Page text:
Tags

, , , ,


I had a little chat with a blog friend, Sassy, today through the comments section of her latest post.  And the result was that we both admitted that if it weren’t for our loved ones (my husband, her kids) we probably would have chucked our meds and let bipolar take us where it wanted to take us a long time ago.  As it is, neither of us feels particularly well, even on our meds.

What happens to the people who don’t have loved ones to tether them to trying?  Trying is hard.  In the case of bipolar disorder, trying can be excruciating.

Some people are lucky.  They find a medication that works for them relatively easily and they are able to get their moods regulated rather quickly.  These people continue their careers, relationships and lives.  Yes, there are bumps in the road, but with good medication regulation and therapy, those bumps might not be so bad.

Some people are not lucky.  They can’t find a medication that works for them.  Some meds may not work at all.  Some meds may have side effects that are unacceptable, such as various side effects that could cause death.  Some meds may work, but not for long, requiring the search to begin again.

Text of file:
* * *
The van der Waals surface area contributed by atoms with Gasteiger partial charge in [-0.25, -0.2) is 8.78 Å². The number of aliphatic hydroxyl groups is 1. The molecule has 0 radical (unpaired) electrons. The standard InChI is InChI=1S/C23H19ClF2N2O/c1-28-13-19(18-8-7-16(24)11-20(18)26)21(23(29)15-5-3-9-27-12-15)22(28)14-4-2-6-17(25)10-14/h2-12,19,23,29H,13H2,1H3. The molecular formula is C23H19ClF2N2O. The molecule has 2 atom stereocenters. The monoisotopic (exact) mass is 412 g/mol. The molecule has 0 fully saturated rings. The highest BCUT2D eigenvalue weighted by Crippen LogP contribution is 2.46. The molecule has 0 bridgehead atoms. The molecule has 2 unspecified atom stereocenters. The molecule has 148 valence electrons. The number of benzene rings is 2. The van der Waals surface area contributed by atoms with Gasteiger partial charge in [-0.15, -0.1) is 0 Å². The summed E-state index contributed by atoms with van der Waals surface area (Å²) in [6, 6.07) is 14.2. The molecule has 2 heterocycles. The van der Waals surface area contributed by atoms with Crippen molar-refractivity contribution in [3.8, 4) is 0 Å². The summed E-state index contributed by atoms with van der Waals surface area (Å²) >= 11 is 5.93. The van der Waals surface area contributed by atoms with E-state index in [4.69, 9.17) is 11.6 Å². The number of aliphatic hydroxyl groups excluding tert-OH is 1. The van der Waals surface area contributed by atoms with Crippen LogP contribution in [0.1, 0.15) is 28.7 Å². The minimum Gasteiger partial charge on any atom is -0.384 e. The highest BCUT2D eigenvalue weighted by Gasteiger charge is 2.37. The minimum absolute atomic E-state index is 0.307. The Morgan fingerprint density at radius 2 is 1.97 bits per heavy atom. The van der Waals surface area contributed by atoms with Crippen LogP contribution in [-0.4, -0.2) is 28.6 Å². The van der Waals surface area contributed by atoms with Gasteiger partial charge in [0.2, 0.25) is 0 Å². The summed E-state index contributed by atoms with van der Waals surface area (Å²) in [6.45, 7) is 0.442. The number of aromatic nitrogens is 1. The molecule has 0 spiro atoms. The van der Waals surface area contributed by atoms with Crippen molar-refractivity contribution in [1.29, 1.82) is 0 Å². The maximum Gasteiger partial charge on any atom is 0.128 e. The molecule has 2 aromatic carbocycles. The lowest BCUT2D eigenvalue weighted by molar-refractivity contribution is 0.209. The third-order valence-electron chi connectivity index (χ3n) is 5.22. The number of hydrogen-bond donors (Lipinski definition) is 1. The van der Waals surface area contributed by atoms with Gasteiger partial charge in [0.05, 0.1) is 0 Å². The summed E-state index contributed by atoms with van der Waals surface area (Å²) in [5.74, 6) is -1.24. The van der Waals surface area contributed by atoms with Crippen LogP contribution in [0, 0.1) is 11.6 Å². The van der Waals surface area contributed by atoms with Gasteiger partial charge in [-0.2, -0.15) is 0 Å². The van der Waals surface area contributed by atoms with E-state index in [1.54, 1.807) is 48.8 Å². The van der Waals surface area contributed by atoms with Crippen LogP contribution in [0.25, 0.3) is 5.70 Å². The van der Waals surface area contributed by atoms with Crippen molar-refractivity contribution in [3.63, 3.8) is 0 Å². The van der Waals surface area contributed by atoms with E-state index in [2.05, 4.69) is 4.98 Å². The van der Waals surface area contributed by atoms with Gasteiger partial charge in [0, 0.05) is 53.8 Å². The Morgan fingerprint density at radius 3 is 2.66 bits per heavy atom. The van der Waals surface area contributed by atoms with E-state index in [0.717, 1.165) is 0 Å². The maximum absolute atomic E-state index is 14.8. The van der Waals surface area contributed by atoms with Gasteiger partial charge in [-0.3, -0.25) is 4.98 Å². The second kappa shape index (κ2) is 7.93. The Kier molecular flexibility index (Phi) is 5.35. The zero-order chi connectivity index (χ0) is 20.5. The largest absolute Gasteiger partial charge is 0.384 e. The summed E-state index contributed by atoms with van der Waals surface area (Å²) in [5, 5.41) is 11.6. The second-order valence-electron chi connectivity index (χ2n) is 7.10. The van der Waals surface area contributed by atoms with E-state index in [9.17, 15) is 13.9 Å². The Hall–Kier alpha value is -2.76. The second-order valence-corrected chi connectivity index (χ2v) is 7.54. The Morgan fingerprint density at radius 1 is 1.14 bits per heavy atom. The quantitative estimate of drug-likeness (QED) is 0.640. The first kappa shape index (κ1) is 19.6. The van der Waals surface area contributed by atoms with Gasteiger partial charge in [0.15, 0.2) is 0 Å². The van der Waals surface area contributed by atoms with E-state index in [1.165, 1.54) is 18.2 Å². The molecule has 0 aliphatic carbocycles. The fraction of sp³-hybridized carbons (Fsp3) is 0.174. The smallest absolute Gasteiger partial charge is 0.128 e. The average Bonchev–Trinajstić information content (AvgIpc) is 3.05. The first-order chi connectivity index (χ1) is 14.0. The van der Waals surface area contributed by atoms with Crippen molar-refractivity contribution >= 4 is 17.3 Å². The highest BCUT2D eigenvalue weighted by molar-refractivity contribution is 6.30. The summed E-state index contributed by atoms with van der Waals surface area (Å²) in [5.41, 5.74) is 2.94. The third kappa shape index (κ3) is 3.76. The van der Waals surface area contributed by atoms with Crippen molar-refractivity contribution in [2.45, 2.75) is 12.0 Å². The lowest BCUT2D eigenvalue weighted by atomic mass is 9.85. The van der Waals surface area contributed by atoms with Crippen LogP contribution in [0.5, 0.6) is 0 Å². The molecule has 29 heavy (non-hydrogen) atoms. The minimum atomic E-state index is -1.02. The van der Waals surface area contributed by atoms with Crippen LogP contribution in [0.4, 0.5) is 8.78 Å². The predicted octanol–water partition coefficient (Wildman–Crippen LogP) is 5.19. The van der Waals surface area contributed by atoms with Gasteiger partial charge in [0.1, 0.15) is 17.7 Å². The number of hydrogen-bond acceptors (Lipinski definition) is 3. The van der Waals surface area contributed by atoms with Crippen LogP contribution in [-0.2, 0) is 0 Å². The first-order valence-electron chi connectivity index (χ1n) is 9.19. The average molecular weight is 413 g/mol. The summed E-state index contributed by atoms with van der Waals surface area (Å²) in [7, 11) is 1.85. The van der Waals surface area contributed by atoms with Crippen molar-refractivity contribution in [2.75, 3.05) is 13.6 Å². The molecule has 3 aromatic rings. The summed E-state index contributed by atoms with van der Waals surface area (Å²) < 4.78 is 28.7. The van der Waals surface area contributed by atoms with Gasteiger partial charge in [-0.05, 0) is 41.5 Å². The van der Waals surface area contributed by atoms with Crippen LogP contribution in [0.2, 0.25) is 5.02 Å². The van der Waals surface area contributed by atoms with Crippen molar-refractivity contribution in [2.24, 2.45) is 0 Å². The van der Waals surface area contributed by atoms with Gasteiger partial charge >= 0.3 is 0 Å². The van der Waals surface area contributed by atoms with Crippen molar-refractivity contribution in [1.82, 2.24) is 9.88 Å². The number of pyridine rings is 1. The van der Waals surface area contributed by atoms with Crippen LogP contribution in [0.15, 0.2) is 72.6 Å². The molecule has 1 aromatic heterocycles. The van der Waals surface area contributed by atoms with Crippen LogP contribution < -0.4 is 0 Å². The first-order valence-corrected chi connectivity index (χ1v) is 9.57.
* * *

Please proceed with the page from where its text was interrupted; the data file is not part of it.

I’m in the “not lucky” category as far as medications are concerned. The medication I am on now, Tegretol, is causing serious cognitive impairment in the form of memory loss and two weeks ago I was contemplating suicide. However, this medication is the one that has worked best for me so far.  On the day I spent experiencing suicidal ideation, I never reached the planning phase, which is fantastic.  And, if I write enough things down, nothing major will slip through the cracks.

And I do this, for my husband.  My friends don’t live near me and I don’t see or talk to them often.  My family is pretty much down to my parents and brother at this point and my parents are the “nurture” part of the problem, even now.  If you follow this blog, you probably remember the post where my father told my brother he should just go ahead and kill himself.  If not, you can find it here.

I’ve been hanging onto a depression low for awhile now.  It’s had a few pops of hypomania in it thanks to my rapid cycling, but mostly it’s just been depression.  Which means I’m expending vast amounts of energy trying to put on a happy face while my husband is home.  I feel like the people in the Rexulti commercial

(I’m endorsing nothing, I just happen to think that the Rexulti commercial is pretty good as far as describing the depression and pretending part of the disorder goes)

It’s exhausting.  But, when I feel good, when it’s just me and him, he’s who makes the fight worth it.

If you are treatment resistant, medication resistant, or just too poor to afford good health-care (which is a whole other post) what, or who, keeps you going?

Advertisements